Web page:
Ted Gonzo
Ted Gonzo

Cory Booker should read this Village Voice article to know the real Mitt Romney.


The GOP has always been job killers across South Carolina. It is 2012 and the state is still voting for these fascists!

SC needs to finally wake up from its 36-year slumber and vote for anyone but GOP for a change!

Angela Garcia as NeonMosfet
Angela Garcia as NeonMosfet

Mitt pretended to be Delilah. If we turn from ours and join his, he will be Delilah.

Angela Garcia as NeonMosfet

Cynthia Sue Timko
Cynthia Sue Timko

If President Obama is "required" to explain his faith and relationship with a Liberation Theology pastor (God sometimes "damned" the Israelites in the Bible--look it up-- it's all over the Old Testament---- for their wrondoings in order to set them straight and make themselves an example to the world) through one of his best speeches ever, 45 minutes on race 4 years ago, and explaining what the Trinity Church did and did not do for him, than I don't think it is out of bounds to ask Romney the same thing about his faith. Obama did not bring up race as a campaign issue. It was a subject forced on him. And he openly and brilliantly spoke on the issue. Can Romney do the same? Ordinarily, I would not ask him too. It's his own business. But I gather from his book, Dreams from My Father, that Obama spent his teen years learning somethiing about himself, sometimes the (very) hard way, and taking it seriously. It helped to make him the man he is. What did Mitt do? Prankster? HAH! Sounds a little like George W. redux.

Angela Garcia as NeonMosfet
Angela Garcia as NeonMosfet

Ever notice how much he looks like a scene from " The Outer Limits" in the photo above. " There is nothing wrong with your computer. Do not attempt to reboot. We have gained control of your media. We can turn your life into a dull blur, or extinguish it with crystal sharp clarity. For the next sixty years, sit quietly an mute. WE shall control all you see and hear."

Angela Garcia as NeonMosfet

Cynthia Sue Timko
Cynthia Sue Timko

Ya know, you're right! Spooky

Angela Garcia as NeonMosfet
Angela Garcia as NeonMosfet

I know. It's like that episode, where the space aliens come down. They need our newly dead to have bodies, in which to move

Angela Garcia as NeonMosfet


What exactly does Mittastrophe stand for? Oh...silly me...he stands for jobs, bullying and $$$! He even defended JP Morgan Chase's CEO J. Dimon and praised Meg Whitman as she laid off 30k people. If people want to vote against their own self interest and put this man in office...then so be it. We already had a POTUS who ran the debt up, had a privatized war and host of other things. Mittastrophe's henchmen are going after the President's religion. But doesn't want anyone to question his religion? Morminism? I can go there, but I'm not. I'm voting for the man we have in least Obama-cares.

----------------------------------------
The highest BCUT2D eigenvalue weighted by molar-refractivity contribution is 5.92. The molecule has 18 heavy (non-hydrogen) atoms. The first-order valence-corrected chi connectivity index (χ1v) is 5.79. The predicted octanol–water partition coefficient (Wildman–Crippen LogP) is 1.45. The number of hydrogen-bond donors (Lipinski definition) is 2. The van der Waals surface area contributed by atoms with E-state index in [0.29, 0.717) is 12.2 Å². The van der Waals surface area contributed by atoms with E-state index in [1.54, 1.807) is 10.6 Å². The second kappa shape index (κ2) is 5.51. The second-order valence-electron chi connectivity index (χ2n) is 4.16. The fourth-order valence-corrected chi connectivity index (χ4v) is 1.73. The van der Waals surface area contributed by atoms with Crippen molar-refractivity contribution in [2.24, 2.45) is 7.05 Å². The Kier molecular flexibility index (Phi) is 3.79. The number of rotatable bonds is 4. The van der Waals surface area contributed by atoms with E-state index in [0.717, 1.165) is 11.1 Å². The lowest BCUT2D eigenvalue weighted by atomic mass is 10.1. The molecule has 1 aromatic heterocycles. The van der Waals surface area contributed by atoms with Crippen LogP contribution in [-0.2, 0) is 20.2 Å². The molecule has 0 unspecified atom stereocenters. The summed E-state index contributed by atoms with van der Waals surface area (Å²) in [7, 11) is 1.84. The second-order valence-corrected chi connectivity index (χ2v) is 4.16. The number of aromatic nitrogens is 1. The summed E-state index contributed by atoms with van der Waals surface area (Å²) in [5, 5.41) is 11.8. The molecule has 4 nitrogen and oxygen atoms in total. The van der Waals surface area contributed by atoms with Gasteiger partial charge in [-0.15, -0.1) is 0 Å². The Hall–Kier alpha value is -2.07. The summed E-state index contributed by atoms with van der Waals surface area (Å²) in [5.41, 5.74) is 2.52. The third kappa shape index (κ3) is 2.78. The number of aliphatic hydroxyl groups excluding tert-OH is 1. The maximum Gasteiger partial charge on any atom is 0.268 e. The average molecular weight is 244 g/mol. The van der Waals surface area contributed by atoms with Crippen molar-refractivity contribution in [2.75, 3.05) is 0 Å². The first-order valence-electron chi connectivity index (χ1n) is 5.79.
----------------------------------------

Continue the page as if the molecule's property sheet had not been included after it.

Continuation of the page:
Cynthia Timko
Cynthia Timko

Rumour has it that Romney has a mean streak---pretty vague rumours so far, but I can't get the image out of my head of him grinning as he explained that his dog probably had a better time sitting on top of that car (sh*****g diarrhea) than he would have sitting in the car with the family. Or the newest story about leading hs gang to cut off another students hair against his will. I wonder if Mitt had pets as a child...... I wonder how they fared. That is all off the main subject in the article, but this story makes gives me real pause......Who is this guy? Really?


low affect...lack of empathy...

assault and unlawful restraint of a schoolmateisilence as a rally crowd boos a gay soldier

tie the dog on top of the cartoss the gay staffer inder the bus 'cause he won't ride in a box on top.

knots on the same thread


ok, so he is a tool - what is the solution? ban ill though out business decisions?

Eschew Obfuscation
Eschew Obfuscation

There is no mention as to why if Georgetown Steel was doing so well did they sell out to Bain. Apparently GS's management was just as greedy and shortsighted as Bain.

Ramiro Carrasco
Ramiro Carrasco

people suffer mitt gets and gives bonuses morman?conservitive?the only thing people like him worship is ego, is burning people considrd succesful.thats beyond greed.thats pure evil.hes acually got a chance at being potus WOW

Ramiro Carrasco
Ramiro Carrasco

sounds alot like the donald buy drain bankrupt fire people this is succesful?

MRjimvinbur at TOUT


Mitt Romney: vulture capitalist pig, asset-stripper and destroyer of jobs!!! THIS is a presidential candidate?

MRjimvinbur at TOUT


"And we know where the "Smartest Guys in the Room" are Now!

Dana Seilhan
Dana Seilhan

Yeah, great. Ron Paul. The dude who wants to deny freedom to fully 51 percent of the American population. Pass.

Actually, the GOP should just quit nominating people. It's obvious they want Obama to serve a second term or they'd have nominated someone sane and honest by now.

Tom Tudo
Tom Tudo

Whew, yet another selfish and brainless one. Do tell how Dr Paul would "deny freedom" to anyone?


Mr Paul is a free market ideologue, the most enslaving system ever invented. See my my comment three below here.